For example, the first three British birth cohorts selected their sample of births by choosing a specific week within the relevant year (1946, 1958 and 1970). All births within those weeks were eligible to be included in the first round of each study. The 1958 and 1970 birth cohorts included these participants in subsequent waves of the study; in the case of the 1946 birth cohort, a subsample of cases from the first study were followed up.
There were several limitations to this approach. In particular, the sample is potentially not representative of everyone born in that year – only of those born in that season. This makes it is impossible to use the data to explore issues like whether season of birth affects later outcomes, such as educational attainment.
This is one of the reasons that the most recent birth cohort, the Millennium Cohort Study, selected its sample of births from across a whole school year. This allows researchers to be confident that the data collected can be used to make inferences about the wider population born at the turn of the century.
However, it is important to be aware that there is a debate within epidemiology about whether the importance of having representative samples drawn from well-defined populations has been overrated. Instead, it is argued, some research questions are better addressed by sample designs that focus upon particular groups of interest rather by seeking to obtain a representative sample of the relevant population as a whole. For an introduction to this discussion see this article in the Longitudinal and Life Course Studies journal.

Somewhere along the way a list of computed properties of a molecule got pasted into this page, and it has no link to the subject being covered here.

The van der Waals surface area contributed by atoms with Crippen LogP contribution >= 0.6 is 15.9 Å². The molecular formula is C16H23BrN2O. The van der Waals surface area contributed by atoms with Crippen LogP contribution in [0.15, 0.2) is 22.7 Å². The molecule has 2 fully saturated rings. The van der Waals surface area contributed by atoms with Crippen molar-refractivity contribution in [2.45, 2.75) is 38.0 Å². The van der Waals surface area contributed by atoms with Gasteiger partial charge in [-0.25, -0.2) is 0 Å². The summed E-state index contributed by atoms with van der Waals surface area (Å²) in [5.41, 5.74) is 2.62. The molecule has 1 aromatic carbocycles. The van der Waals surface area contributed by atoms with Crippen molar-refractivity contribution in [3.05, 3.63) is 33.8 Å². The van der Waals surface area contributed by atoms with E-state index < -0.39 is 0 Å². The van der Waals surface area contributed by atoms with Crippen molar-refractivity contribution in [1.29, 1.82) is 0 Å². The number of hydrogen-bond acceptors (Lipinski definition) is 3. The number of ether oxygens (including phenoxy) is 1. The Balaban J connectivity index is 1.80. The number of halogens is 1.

As covered in the previous sections, most longitudinal study teams aim to select representative samples that reflect the composition of the target population. However, unless the starting sample is very large indeed, this means that there will be relatively small numbers of participants from minority groups.
While the proportions of participants from minority groups might accurately reflect the make-up of the wider population, the small numbers can constrain the research that can be done using these groups.
For example, imagine a particular group represents 2 per cent of the UK population as a whole. If a longitudinal study achieves 8,000 interviews in its first sweep of data collection, it will include around 160 participants from the minority group – too small for any detailed statistical analysis, especially if some of these participants drop out at subsequent sweeps.
As a result, some studies now ‘boost’ the number of participants from particular. Examples of longitudinal studies that have taken this approach include:
If a study contains a boosted number of participants from a particular group, survey weights should be applied to adjust the overall results so that they are representative of the population as a whole. Sample weighting involves some individuals counting as less than one case, while others may count for more.